Seki: We had “(tentative)” written on it for a while.
Yamatoya: I don’t remember who actually gave it the name. While we were working on the story, we came upon the name Eos as the “goddess of the dawn”, and I ended up using that because I kept thinking about how it fit the story so perfectly.
Seki: Isn’t it because it’s your name (laughs)?9
Yamatoya: I thought it was a good discovery, and nobody stopped me, so I did it (laughs).
–What was it like being involved with LAST EVOLUTION Kizuna?
Yamatoya: It really is something based on what’s been built up over the last 20 years, and I feel like it’s full of attention to detail. I think there are a lot of parts that will make long-time fans go “ah!” when they see them.
Watanabe: Nakatsuru-san’s art really does leave a huge impression on you. There’s this special charm to being able to see the older Taichi through Nakatsuru’s art. And it’s really amazing that the animators were able to take that and draw it so well.
Seki: The designers for this movie took Nakatsuru-kun’s characters and really brought them to life wonderfully. Also, the layouting is outstandingly good. They take all three directional angles into account when drawing, so the way they make their layouts is spectacular.
Watanabe: The director’s storyboards have also been constantly said to be really well-done. There really are a lot of things in there that are packed to detail in the drawings, things you wouldn’t see much elsewhere.
Yamatoya: The storyboards are lovely, and you can see the progression of events quite clearly. Usually, when the script is made into a storyboard, there’s a lot of times when it ends up going against the original point, but it was rather fun getting to see them even making proper use of the dialogue lines. It was a case where there wasn’t a single element left behind that made me feel like he was being cruel to my work. I’m really looking forward to seeing what Director Taguchi comes up with 10 years from now. I think he’s going to be great!
–Thank you very much!
20th Special Interview: Chika Sakamoto (voice of Agumon)
It’s the 20th anniversary of Digimon Adventure! We asked about her memories from that time, and behind-the-scenes stories from the recording site for the new movie.
A wonderful recording site where everyone felt “my partner is the best”
–What was your first impression when you saw the visuals for Koromon and Agumon?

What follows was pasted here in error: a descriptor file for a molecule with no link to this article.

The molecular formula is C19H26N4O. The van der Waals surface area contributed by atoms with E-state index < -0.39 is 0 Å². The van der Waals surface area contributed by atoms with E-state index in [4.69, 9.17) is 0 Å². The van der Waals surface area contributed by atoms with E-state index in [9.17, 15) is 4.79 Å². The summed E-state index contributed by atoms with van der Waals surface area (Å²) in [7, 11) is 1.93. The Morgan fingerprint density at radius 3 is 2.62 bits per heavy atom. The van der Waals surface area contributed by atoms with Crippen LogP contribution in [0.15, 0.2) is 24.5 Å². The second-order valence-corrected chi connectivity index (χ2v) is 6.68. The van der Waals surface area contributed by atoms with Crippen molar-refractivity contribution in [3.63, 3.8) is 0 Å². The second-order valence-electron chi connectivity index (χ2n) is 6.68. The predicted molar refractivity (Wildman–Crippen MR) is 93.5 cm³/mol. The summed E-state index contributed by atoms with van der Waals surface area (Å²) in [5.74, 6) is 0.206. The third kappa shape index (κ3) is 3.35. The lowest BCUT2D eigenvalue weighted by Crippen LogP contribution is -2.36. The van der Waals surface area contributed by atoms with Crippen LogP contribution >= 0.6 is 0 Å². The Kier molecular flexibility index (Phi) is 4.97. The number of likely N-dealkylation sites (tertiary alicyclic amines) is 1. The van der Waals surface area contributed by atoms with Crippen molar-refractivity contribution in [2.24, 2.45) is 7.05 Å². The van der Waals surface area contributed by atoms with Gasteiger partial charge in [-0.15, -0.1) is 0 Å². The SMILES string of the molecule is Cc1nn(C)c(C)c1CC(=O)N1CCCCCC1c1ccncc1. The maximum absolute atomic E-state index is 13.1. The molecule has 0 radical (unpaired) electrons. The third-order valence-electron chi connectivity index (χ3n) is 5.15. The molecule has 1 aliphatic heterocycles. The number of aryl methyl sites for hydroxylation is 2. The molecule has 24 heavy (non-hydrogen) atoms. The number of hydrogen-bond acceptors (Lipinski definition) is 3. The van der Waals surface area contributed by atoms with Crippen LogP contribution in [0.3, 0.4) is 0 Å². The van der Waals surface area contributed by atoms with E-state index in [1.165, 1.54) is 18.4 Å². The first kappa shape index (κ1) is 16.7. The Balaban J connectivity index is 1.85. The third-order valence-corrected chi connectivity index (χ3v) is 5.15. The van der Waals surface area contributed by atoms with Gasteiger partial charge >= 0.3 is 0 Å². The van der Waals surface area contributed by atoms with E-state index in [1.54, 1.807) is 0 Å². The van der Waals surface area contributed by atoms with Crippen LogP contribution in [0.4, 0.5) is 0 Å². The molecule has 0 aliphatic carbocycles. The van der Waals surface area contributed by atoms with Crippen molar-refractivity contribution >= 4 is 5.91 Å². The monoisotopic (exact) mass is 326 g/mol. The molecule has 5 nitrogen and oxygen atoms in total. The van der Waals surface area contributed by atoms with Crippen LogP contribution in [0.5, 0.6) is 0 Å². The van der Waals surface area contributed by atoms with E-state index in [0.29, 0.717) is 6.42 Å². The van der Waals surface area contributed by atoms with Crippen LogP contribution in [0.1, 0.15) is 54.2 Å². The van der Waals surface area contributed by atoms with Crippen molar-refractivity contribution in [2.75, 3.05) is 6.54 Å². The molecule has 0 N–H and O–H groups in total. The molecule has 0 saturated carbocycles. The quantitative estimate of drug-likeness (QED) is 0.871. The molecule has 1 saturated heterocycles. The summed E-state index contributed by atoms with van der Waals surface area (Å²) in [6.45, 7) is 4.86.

Sakamoto: Koromon has this tiny pink body, like something that’s just been born, and I really just thought he was cute. Agumon had a strong look to him, gritting his teeth and with sturdy limbs and claws, and it was a shock for me to see that he’d evolved into that. Everyone was looking at him and saying that he was cute, so I remember being happy and thinking “it’s a monster that you can still call cute!” At first, the planning documents I received only said “he slowly grows bigger and bigger,” and had to hear about the more detailed explanation directly. But as I started doing my performance and started grasping for the character, since I’m the type who tries to figure things out by experience, I played the role while fumbling around and going “if I messed up, please tell me.”
–Do you have any particular memories from recording for Digimon Adventure?
Sakamoto: There were seven kids and seven Digimon, and the number of people playing guest characters kept going up, and I couldn’t remember people or role names very well, and we all weren’t used to recording yet so we weren’t sure which mics we were supposed to be using, and everything was all over the place. And then Taichi’s voice actress, Toshiko Fujita-san, went “guys, wait, calm down!” and took on a leadership role. Whenever one of us would approach the mic, the others would hold back. And then we kept getting told things like “you don’t have to step aside! You’re gonna make us look bad” (laughs). We were all so young back then, after all. Right now, all of us who were flailing around back then have gotten older, but the kids playing the “Chosen Children” have a lot of work experience under their belt, so they’re the ones who’ve completely calmed down (laughs).
–Back when you were recording for Digimon Adventure, what kind of time was it for you?
Sakamoto: When I was recording for the very first theatrical movie, I put everything I had into it, but I didn’t get to talk very much, and now that I look back on it, it was mainly as Koromon enjoying a very ordinary and fun time with Taichi and Hikari. The recording for the movie went by in a flash over only a single day, but for the series, I showed up and recorded every week at the same time, at the same studio, with the same cast members. We basically made up a team, and it gave rise to us forming a strong bond, like that of a family.